Once additional molecules that bind to the target molecule are identified, these additional molecules can be tested in vivo to determine if the newly identified molecules can bind to the target molecule and home to angiogenic vasculature in vivo. For example, a newly identified molecule that binds to an NGR receptor can be further characterized by screening the molecule in vivo using the methods described herein and determining if the newly identified molecule can home to angiogenic vasculature. Thus, the identification of a target molecule such as an NGR receptor can be advantageously used to identify molecules that bind to an NGR receptor and home to angiogenic vasculature.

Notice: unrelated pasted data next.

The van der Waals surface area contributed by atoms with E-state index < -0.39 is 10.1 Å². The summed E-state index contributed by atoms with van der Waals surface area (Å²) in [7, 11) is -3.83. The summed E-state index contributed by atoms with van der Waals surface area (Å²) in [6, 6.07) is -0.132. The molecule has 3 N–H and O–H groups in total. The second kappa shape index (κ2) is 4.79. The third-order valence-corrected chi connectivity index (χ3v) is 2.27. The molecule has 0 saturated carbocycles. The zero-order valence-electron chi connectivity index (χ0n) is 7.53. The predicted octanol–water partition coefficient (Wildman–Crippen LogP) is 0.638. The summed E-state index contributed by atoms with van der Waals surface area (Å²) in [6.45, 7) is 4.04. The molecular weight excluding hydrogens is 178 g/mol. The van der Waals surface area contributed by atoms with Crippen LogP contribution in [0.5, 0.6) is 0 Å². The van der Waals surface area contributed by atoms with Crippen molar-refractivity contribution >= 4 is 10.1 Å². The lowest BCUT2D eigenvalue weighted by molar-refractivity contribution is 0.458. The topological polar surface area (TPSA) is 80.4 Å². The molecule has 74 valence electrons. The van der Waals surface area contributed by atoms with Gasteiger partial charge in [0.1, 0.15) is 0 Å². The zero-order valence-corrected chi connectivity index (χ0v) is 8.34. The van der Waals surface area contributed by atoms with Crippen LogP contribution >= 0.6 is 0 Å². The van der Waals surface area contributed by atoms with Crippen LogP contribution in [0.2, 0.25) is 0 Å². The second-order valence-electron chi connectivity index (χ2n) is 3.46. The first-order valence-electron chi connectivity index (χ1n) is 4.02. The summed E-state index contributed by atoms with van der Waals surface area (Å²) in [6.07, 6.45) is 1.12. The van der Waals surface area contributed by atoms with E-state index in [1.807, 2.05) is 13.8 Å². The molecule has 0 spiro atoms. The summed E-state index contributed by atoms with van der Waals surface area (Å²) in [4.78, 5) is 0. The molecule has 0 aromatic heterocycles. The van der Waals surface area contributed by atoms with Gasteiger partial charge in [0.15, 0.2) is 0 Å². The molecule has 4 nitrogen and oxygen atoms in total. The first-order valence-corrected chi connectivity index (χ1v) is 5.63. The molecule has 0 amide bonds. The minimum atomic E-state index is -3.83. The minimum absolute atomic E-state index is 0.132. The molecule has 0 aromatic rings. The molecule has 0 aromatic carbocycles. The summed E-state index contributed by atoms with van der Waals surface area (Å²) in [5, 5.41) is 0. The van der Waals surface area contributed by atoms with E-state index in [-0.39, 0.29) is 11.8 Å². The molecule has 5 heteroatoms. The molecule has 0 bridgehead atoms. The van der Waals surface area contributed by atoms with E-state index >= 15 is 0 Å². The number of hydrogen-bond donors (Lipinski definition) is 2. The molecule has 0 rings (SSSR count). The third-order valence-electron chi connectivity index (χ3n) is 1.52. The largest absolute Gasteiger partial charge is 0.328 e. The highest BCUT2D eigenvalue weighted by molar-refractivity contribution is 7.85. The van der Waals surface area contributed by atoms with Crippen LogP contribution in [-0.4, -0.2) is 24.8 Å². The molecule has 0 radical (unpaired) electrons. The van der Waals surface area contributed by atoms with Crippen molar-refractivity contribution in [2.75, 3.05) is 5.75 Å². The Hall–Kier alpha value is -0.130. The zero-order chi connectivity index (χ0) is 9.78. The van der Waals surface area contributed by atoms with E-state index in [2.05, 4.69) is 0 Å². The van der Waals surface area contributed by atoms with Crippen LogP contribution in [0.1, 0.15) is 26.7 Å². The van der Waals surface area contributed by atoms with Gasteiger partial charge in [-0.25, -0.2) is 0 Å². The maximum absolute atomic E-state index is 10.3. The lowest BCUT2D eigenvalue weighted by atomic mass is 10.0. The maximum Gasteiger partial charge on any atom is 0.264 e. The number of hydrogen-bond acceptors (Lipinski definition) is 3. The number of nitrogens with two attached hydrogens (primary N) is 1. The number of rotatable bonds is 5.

Although mechanisms by which the disclosed method of in vivo panning works have not been fully defined, one possibility is that a molecule such as a peptide expressed on a phage recognizes and binds to a target molecule present on endothelial cells lining the blood vessels in a tumor. Evidence indicates, for example, that the vascular tissues in various organs differ from one another and that such differences can be involved in regulating cellular trafficking in the body. For example, lymphocytes home to lymph nodes or other lymphoid tissues due, in part, to the expression of specific “address” molecules by the endothelial cells in those tissues (Salmi et al., Proc. Natl. Acad. Sci., USA 89:11436-11440 (1992); Springer, Cell 76:301-314 (1994)). Similarly, various leukocytes can recognize sites of inflammation due, in part, to the expression of endothelial cell markers induced by inflammatory signals (see Butcher and Picker, Science 272:60-66 (1996); Springer, supra, 1994). Thus, endothelial cell markers provide a potential target for directing, for example, a drug, which can be linked to a tumor homing molecule, to a tumor in a subject.